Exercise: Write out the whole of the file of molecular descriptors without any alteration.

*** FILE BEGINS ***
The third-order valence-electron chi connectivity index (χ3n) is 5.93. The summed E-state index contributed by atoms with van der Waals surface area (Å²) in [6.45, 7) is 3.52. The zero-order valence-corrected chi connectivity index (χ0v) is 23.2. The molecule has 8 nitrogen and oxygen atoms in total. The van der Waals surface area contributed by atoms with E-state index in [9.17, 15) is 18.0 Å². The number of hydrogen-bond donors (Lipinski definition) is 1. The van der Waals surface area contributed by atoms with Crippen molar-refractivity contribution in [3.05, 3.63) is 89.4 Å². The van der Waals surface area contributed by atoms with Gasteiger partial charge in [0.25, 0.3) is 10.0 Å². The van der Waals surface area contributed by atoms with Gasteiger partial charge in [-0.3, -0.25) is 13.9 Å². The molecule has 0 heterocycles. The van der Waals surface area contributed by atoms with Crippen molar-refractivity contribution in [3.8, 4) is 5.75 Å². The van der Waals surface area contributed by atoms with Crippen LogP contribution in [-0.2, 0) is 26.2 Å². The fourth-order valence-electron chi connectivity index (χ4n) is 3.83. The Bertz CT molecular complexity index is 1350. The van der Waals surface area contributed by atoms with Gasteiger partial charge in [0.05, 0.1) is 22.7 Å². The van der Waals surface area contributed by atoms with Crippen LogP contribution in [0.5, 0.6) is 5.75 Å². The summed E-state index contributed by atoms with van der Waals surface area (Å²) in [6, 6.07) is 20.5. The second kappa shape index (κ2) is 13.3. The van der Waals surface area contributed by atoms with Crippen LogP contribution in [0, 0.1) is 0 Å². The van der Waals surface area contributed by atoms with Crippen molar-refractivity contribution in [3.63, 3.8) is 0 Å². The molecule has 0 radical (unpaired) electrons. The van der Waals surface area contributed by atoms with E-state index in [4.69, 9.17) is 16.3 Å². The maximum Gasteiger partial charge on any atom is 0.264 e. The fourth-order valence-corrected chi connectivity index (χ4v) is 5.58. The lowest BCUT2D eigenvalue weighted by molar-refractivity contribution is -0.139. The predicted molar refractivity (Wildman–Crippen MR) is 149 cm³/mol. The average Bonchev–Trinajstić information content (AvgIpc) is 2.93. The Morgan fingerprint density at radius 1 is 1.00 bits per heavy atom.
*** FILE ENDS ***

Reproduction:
The third-order valence-electron chi connectivity index (χ3n) is 5.93. The summed E-state index contributed by atoms with van der Waals surface area (Å²) in [6.45, 7) is 3.52. The zero-order valence-corrected chi connectivity index (χ0v) is 23.2. The molecule has 8 nitrogen and oxygen atoms in total. The van der Waals surface area contributed by atoms with E-state index in [9.17, 15) is 18.0 Å². The number of hydrogen-bond donors (Lipinski definition) is 1. The van der Waals surface area contributed by atoms with Crippen molar-refractivity contribution in [3.05, 3.63) is 89.4 Å². The van der Waals surface area contributed by atoms with Gasteiger partial charge in [0.25, 0.3) is 10.0 Å². The van der Waals surface area contributed by atoms with Gasteiger partial charge in [-0.3, -0.25) is 13.9 Å². The molecule has 0 heterocycles. The van der Waals surface area contributed by atoms with Crippen molar-refractivity contribution in [3.8, 4) is 5.75 Å². The van der Waals surface area contributed by atoms with Crippen LogP contribution in [-0.2, 0) is 26.2 Å². The fourth-order valence-electron chi connectivity index (χ4n) is 3.83. The Bertz CT molecular complexity index is 1350. The van der Waals surface area contributed by atoms with Gasteiger partial charge in [0.05, 0.1) is 22.7 Å². The van der Waals surface area contributed by atoms with Crippen LogP contribution in [0.5, 0.6) is 5.75 Å². The summed E-state index contributed by atoms with van der Waals surface area (Å²) in [6, 6.07) is 20.5. The second kappa shape index (κ2) is 13.3. The van der Waals surface area contributed by atoms with Crippen LogP contribution in [0, 0.1) is 0 Å². The van der Waals surface area contributed by atoms with Crippen molar-refractivity contribution in [3.63, 3.8) is 0 Å². The molecule has 0 radical (unpaired) electrons. The van der Waals surface area contributed by atoms with E-state index in [4.69, 9.17) is 16.3 Å². The maximum Gasteiger partial charge on any atom is 0.264 e. The fourth-order valence-corrected chi connectivity index (χ4v) is 5.58. The lowest BCUT2D eigenvalue weighted by molar-refractivity contribution is -0.139. The predicted molar refractivity (Wildman–Crippen MR) is 149 cm³/mol. The average Bonchev–Trinajstić information content (AvgIpc) is 2.93. The Morgan fingerprint density at radius 1 is 1.00 bits per heavy atom.